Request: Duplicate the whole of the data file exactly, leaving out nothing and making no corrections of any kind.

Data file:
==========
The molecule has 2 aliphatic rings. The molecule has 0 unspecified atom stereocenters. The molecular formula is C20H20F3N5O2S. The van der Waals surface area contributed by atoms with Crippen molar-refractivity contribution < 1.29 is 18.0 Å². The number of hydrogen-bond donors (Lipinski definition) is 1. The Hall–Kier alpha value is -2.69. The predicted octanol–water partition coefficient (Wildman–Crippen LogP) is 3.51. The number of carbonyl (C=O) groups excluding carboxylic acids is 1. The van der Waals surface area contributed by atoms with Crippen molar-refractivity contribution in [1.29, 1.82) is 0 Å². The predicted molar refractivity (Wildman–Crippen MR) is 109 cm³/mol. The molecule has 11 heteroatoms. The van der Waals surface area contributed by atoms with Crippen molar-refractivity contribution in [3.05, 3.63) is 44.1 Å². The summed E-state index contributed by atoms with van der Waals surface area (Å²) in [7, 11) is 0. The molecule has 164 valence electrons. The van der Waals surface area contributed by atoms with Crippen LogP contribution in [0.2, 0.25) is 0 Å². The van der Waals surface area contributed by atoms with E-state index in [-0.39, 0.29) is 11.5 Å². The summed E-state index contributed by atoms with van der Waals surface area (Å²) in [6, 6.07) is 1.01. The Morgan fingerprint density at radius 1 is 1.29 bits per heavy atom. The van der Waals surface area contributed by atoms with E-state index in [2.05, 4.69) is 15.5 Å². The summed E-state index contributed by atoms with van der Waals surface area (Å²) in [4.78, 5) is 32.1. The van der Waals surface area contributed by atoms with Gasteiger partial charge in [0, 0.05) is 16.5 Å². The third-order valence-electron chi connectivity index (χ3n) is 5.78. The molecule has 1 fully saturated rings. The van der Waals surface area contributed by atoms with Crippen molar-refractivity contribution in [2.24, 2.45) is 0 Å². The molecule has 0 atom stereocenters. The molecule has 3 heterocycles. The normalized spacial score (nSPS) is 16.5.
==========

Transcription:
The molecule has 2 aliphatic rings. The molecule has 0 unspecified atom stereocenters. The molecular formula is C20H20F3N5O2S. The van der Waals surface area contributed by atoms with Crippen molar-refractivity contribution < 1.29 is 18.0 Å². The number of hydrogen-bond donors (Lipinski definition) is 1. The Hall–Kier alpha value is -2.69. The predicted octanol–water partition coefficient (Wildman–Crippen LogP) is 3.51. The number of carbonyl (C=O) groups excluding carboxylic acids is 1. The van der Waals surface area contributed by atoms with Crippen molar-refractivity contribution in [1.29, 1.82) is 0 Å². The predicted molar refractivity (Wildman–Crippen MR) is 109 cm³/mol. The molecule has 11 heteroatoms. The van der Waals surface area contributed by atoms with Crippen molar-refractivity contribution in [3.05, 3.63) is 44.1 Å². The summed E-state index contributed by atoms with van der Waals surface area (Å²) in [7, 11) is 0. The molecule has 164 valence electrons. The van der Waals surface area contributed by atoms with Crippen LogP contribution in [0.2, 0.25) is 0 Å². The van der Waals surface area contributed by atoms with E-state index in [-0.39, 0.29) is 11.5 Å². The summed E-state index contributed by atoms with van der Waals surface area (Å²) in [6, 6.07) is 1.01. The Morgan fingerprint density at radius 1 is 1.29 bits per heavy atom. The van der Waals surface area contributed by atoms with E-state index in [2.05, 4.69) is 15.5 Å². The summed E-state index contributed by atoms with van der Waals surface area (Å²) in [4.78, 5) is 32.1. The van der Waals surface area contributed by atoms with Gasteiger partial charge in [0, 0.05) is 16.5 Å². The third-order valence-electron chi connectivity index (χ3n) is 5.78. The molecule has 1 fully saturated rings. The van der Waals surface area contributed by atoms with Crippen molar-refractivity contribution in [2.24, 2.45) is 0 Å². The molecule has 0 atom stereocenters. The molecule has 3 heterocycles. The normalized spacial score (nSPS) is 16.5.